P.S. @ Carl Fink – The dividing lines between the respective kingdoms or genera depends on context, of course. The rules for “20 Questions”(*) allow for only those three groups (Animal, Vegetable, Mineral), but in general descriptive text it is different. In German, it would be normal to see both “pigeons” and “ants” described as “schöne Tiere“ (beautiful animals), but the same passage in English would more likely call them beautiful “birds” or “insects”, rather than “animals”. One could say that the word “Tier” should be more accurately translated as “creature”, but if you need a common German word for “animal”, there just isn’t anything else available.
    P.P.S. (*) – When playing “20 Questions” with my kids, we’ve tripped over the “fish” vs. “cetacean” problem a number of times, such as when one kid included “killer whale” in the category “fish”, whereas the other kid knew that it should count as a “mammal without feet”.

  10. You know, if God created all the animals… instead of issuing these arcane rules that people would still be trying to interpret thousands of years later, why didn’t He just give Moses a printout: HERE’S STUFF YOU CAN EAT, and HERE’S STUFF YOU CANT EAT.

  11. Dad had a theory that it was easier to say “G-d said not to eat that” than explain that undercooked pork (for example) could kill you. Same as mom’s come up with odd reasons why one should not do something.

    On the other hand, the rules do deal with animals that those who wrote the Old Testament would never had seen, so somehow the rules were broad enough to cover animals that might be a health problem on other continents and who would have known to include them in the rules?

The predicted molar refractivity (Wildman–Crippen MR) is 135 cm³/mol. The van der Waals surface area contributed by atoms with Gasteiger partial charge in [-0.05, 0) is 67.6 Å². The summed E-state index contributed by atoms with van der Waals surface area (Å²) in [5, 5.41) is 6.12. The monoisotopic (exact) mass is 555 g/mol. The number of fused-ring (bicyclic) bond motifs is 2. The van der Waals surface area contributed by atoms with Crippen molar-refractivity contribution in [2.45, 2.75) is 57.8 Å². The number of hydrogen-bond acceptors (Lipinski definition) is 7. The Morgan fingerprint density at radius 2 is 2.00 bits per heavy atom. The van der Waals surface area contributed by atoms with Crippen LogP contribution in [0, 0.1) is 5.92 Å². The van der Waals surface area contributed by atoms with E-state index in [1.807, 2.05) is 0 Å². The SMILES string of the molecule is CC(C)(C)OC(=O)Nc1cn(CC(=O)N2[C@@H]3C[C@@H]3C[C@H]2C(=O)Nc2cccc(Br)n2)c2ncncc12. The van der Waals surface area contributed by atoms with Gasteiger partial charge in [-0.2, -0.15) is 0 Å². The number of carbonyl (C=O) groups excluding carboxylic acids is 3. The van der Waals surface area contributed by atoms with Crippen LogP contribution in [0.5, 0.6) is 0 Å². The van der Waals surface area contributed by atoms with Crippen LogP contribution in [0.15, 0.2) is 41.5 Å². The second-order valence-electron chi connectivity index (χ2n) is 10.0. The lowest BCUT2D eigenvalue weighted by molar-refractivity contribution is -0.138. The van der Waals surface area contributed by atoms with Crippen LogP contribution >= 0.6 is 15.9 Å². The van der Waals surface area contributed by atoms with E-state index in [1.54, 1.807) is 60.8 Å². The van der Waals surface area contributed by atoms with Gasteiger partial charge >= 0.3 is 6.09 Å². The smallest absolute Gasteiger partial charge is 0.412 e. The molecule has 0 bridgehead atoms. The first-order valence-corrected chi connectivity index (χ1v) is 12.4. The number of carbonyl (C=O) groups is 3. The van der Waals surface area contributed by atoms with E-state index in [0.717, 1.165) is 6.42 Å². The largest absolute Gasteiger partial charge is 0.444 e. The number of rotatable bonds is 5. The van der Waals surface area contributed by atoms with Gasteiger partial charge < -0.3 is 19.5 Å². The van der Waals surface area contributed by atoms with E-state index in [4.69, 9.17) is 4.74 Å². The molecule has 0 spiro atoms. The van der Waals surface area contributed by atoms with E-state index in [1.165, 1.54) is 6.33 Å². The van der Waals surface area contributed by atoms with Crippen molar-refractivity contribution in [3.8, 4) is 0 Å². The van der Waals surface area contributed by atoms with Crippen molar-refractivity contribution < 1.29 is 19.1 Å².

12. On the other hand, the rules do deal with animals that those who wrote the Old Testament would never had seen, so somehow the rules were broad enough to cover animals that might be a health problem on other continents and who would have known to include them in the rules?

    Basically none of those things are true. The rules aren’t about health, Maimonides got that wrong. They don’t cover animals or plants that the Hebrews hadn’t at least heard of. Right now, rabbis don’t agree on what’s kosher. For instance, can you have maize in the house during Passover? Answer: who is your rabbi? Some Jews require kosher foods to be (historically) found in the Land of Israel for this very reason–they don’t want to apply the Law to things the Law doesn’t talk about.

  13. Kilby, in general in English – not just when playing “20 Questions” – I would expect kids (and adults) to consider birds and bugs as “animals.” e.g. if I said “what was the most interesting animal at the zoo today?,” I wouldn’t be surprised to hear “shrimp” or “parrot” as the answer.

  14. Yet it sounds very odd whenever my (non-native speaker) mother goes on about some “animal” that got into the house, when she means some bug, or that she was bitten by an “animal”, when again she means some bug. It’s one thing to be presented with the question is an insect an animal, it’s quite another to actually use it colloquially, and as a native speaker, it is distinctly odd to use “animal” when referring to a bug (though not quite wrong enough that you feel justified in correcting it, because you end up asking yourself, is not a bug an animal, and when you go, yeah, then you go, so why can’t you say what she just said?

  15. Our intuition about terms like this can be very odd. A mouse is an animal no matter what size it is. I would also have no trouble referring to a lobster or crab as an animal – it seems completely colloquial to me as a native English speaker. On the other hand, some insects are microscopic (e.g., some wasps are amoeba-sized). While microscopic insects are technically animals, I would never expect them to be referred to that way in colloquial usage.

    While historically fish and sometimes even birds were not necessarily considered animals, I would say that today all vertebrates are automatically animals. But, in colloquial usage, arthropods’ status as animals seems much more conditional.

  16. Re: Carl Funk

    As you may know, maize (i.e., corn) is a problem on Passover for some Ashkenazic Jews because it is unclear whether the rabbinical ban on kitnoyos, (certain foods that can be made into flour that can be mistaken for grain flour that can become leavened) extends to foods the European rabbis never saw, like potatoes (which had not been brought over to Europe from the New World at the time of the kitniyos ban). There is a disagreement as to whether maize (or an variation) existed in the Old World at the time the ban was set in place, and if it was therefore included in the ban, or not).